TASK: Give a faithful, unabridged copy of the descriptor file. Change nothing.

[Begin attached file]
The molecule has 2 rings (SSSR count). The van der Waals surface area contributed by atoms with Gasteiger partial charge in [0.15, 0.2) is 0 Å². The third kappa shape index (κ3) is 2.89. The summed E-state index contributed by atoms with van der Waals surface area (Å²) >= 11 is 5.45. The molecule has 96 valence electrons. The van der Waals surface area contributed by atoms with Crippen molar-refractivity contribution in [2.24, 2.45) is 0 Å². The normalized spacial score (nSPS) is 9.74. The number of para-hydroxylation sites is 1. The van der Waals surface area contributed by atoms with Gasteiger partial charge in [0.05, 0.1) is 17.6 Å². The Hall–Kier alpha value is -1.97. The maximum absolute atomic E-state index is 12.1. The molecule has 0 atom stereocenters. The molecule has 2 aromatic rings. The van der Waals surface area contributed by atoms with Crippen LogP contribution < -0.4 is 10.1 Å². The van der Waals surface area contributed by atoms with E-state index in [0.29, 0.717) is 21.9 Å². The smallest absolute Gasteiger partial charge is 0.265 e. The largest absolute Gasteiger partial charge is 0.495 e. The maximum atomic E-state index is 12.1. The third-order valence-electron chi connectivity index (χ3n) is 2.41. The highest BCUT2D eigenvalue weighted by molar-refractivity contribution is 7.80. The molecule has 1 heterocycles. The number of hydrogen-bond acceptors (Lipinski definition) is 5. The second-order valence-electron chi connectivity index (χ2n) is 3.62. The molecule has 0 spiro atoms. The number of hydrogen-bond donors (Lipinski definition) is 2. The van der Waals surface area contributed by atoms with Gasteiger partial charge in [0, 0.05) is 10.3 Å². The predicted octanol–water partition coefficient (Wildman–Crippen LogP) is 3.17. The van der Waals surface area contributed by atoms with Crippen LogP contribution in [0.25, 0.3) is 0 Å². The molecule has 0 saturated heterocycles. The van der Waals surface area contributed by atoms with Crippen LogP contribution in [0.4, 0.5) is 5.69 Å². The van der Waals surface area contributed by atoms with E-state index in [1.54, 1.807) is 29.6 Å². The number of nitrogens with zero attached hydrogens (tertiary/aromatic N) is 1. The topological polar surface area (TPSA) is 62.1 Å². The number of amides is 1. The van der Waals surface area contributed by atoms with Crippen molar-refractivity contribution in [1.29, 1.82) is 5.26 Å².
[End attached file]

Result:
The molecule has 2 rings (SSSR count). The van der Waals surface area contributed by atoms with Gasteiger partial charge in [0.15, 0.2) is 0 Å². The third kappa shape index (κ3) is 2.89. The summed E-state index contributed by atoms with van der Waals surface area (Å²) >= 11 is 5.45. The molecule has 96 valence electrons. The van der Waals surface area contributed by atoms with Crippen molar-refractivity contribution in [2.24, 2.45) is 0 Å². The normalized spacial score (nSPS) is 9.74. The number of para-hydroxylation sites is 1. The van der Waals surface area contributed by atoms with Gasteiger partial charge in [0.05, 0.1) is 17.6 Å². The Hall–Kier alpha value is -1.97. The maximum absolute atomic E-state index is 12.1. The molecule has 0 atom stereocenters. The molecule has 2 aromatic rings. The van der Waals surface area contributed by atoms with Crippen LogP contribution < -0.4 is 10.1 Å². The van der Waals surface area contributed by atoms with E-state index in [0.29, 0.717) is 21.9 Å². The smallest absolute Gasteiger partial charge is 0.265 e. The largest absolute Gasteiger partial charge is 0.495 e. The maximum atomic E-state index is 12.1. The third-order valence-electron chi connectivity index (χ3n) is 2.41. The highest BCUT2D eigenvalue weighted by molar-refractivity contribution is 7.80. The molecule has 1 heterocycles. The number of hydrogen-bond acceptors (Lipinski definition) is 5. The second-order valence-electron chi connectivity index (χ2n) is 3.62. The molecule has 0 spiro atoms. The number of hydrogen-bond donors (Lipinski definition) is 2. The van der Waals surface area contributed by atoms with Gasteiger partial charge in [0, 0.05) is 10.3 Å². The predicted octanol–water partition coefficient (Wildman–Crippen LogP) is 3.17. The van der Waals surface area contributed by atoms with Crippen LogP contribution in [0.25, 0.3) is 0 Å². The molecule has 0 saturated heterocycles. The van der Waals surface area contributed by atoms with Crippen LogP contribution in [0.4, 0.5) is 5.69 Å². The van der Waals surface area contributed by atoms with E-state index in [1.54, 1.807) is 29.6 Å². The number of nitrogens with zero attached hydrogens (tertiary/aromatic N) is 1. The topological polar surface area (TPSA) is 62.1 Å². The number of amides is 1. The van der Waals surface area contributed by atoms with Crippen molar-refractivity contribution in [1.29, 1.82) is 5.26 Å².